|Country of origin||Italy|
|Source of milk||Cow|
|Related media on Wikimedia Commons|
Mascarpone (, , Italian: [maskar'po:ne]) is an Italian soft cheese made from cream and resembling cream cheese, that is coagulated by the addition of acidic substances such as lemon juice, vinegar, or citric acid. It is recognized in Italy as a prodotto agroalimentare tradizionale (PAT) ("traditional agri-food product").
The traditional method is to use lemon juice at the rate of three tablespoons per pint of heated heavy cream. The cream is allowed to cool to room temperature before it is poured into a cheese cloth-lined colander, set into a shallow pan or dish, and chilled and strained for one to two days.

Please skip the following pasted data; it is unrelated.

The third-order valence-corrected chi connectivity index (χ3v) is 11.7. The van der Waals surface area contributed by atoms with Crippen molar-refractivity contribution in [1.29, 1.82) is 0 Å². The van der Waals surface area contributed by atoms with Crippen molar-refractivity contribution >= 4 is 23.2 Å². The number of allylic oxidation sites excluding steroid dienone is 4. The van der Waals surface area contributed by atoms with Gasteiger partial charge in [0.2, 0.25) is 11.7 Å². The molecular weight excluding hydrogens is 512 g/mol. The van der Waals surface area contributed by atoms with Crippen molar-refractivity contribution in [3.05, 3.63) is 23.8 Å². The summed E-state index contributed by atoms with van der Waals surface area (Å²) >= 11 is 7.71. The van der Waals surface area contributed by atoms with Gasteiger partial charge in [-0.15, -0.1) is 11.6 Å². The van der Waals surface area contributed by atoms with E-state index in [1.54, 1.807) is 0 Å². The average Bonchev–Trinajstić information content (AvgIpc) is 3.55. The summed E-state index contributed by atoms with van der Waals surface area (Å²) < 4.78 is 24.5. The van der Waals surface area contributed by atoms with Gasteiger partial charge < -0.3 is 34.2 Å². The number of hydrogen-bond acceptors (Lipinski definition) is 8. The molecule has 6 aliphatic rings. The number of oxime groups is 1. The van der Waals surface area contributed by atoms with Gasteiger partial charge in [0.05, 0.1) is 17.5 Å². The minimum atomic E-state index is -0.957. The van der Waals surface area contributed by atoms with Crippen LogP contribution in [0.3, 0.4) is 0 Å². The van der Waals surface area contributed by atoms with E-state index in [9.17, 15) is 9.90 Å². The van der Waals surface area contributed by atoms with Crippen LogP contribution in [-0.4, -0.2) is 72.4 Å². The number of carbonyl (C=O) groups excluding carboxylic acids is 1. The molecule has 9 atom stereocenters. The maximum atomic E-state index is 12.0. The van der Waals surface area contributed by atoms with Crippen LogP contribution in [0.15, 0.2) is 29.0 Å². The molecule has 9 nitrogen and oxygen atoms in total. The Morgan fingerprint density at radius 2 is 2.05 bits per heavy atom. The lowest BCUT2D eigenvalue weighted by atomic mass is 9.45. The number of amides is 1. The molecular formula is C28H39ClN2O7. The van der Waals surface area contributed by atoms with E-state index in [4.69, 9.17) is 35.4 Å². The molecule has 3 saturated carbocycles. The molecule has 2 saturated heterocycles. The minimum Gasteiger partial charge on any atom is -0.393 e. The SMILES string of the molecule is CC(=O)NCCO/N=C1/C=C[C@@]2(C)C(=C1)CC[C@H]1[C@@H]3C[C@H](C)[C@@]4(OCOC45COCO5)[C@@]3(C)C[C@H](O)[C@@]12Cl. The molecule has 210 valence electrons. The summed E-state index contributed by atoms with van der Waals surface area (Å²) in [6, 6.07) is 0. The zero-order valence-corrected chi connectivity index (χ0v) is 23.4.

Mascarpone originated in the area between Lodi and Abbiategrasso, Italy, southwest of Milan, probably in the late sixteenth or early seventeenth century. Popularly, the name is held to derive from mascarpa, an unrelated milk product made from the whey of stracchino (a young, barely aged cheese), or from mascarpia, a word in the local dialect for ricotta. Ricotta, unlike mascarpone, is made from milk rather than cream.
Mascarpone is one of the main ingredients in the modern Italian dessert known as tiramisu. Sometimes it is used instead of, or along with, butter or Parmesan cheese to thicken and enrich risotto. Mascarpone also is used in cheesecake recipes.